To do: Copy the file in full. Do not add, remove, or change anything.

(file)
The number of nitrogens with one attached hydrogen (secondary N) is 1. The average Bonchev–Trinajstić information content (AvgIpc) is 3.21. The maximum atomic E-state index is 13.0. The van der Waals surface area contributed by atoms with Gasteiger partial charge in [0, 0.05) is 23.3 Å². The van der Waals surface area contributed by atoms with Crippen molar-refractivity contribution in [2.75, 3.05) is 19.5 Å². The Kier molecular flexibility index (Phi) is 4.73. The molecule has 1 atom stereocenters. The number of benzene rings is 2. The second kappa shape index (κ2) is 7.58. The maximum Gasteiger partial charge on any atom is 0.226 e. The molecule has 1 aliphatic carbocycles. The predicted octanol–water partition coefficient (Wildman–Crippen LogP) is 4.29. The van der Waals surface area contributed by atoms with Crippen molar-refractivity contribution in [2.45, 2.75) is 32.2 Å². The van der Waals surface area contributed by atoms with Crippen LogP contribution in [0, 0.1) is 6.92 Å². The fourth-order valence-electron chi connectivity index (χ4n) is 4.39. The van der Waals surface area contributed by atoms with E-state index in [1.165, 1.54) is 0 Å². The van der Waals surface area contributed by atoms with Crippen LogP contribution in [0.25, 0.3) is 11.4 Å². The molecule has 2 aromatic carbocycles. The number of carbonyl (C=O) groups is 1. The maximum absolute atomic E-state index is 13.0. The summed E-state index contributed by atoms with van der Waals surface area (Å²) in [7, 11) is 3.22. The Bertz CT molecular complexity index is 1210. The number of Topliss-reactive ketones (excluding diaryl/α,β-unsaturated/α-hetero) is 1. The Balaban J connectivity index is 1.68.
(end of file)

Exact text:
The number of nitrogens with one attached hydrogen (secondary N) is 1. The average Bonchev–Trinajstić information content (AvgIpc) is 3.21. The maximum atomic E-state index is 13.0. The van der Waals surface area contributed by atoms with Gasteiger partial charge in [0, 0.05) is 23.3 Å². The van der Waals surface area contributed by atoms with Crippen molar-refractivity contribution in [2.75, 3.05) is 19.5 Å². The Kier molecular flexibility index (Phi) is 4.73. The molecule has 1 atom stereocenters. The number of benzene rings is 2. The second kappa shape index (κ2) is 7.58. The maximum Gasteiger partial charge on any atom is 0.226 e. The molecule has 1 aliphatic carbocycles. The predicted octanol–water partition coefficient (Wildman–Crippen LogP) is 4.29. The van der Waals surface area contributed by atoms with Crippen molar-refractivity contribution in [2.45, 2.75) is 32.2 Å². The van der Waals surface area contributed by atoms with Crippen LogP contribution in [0, 0.1) is 6.92 Å². The fourth-order valence-electron chi connectivity index (χ4n) is 4.39. The van der Waals surface area contributed by atoms with E-state index in [1.165, 1.54) is 0 Å². The van der Waals surface area contributed by atoms with Crippen LogP contribution in [0.25, 0.3) is 11.4 Å². The molecule has 2 aromatic carbocycles. The number of carbonyl (C=O) groups is 1. The maximum absolute atomic E-state index is 13.0. The summed E-state index contributed by atoms with van der Waals surface area (Å²) in [7, 11) is 3.22. The Bertz CT molecular complexity index is 1210. The number of Topliss-reactive ketones (excluding diaryl/α,β-unsaturated/α-hetero) is 1. The Balaban J connectivity index is 1.68.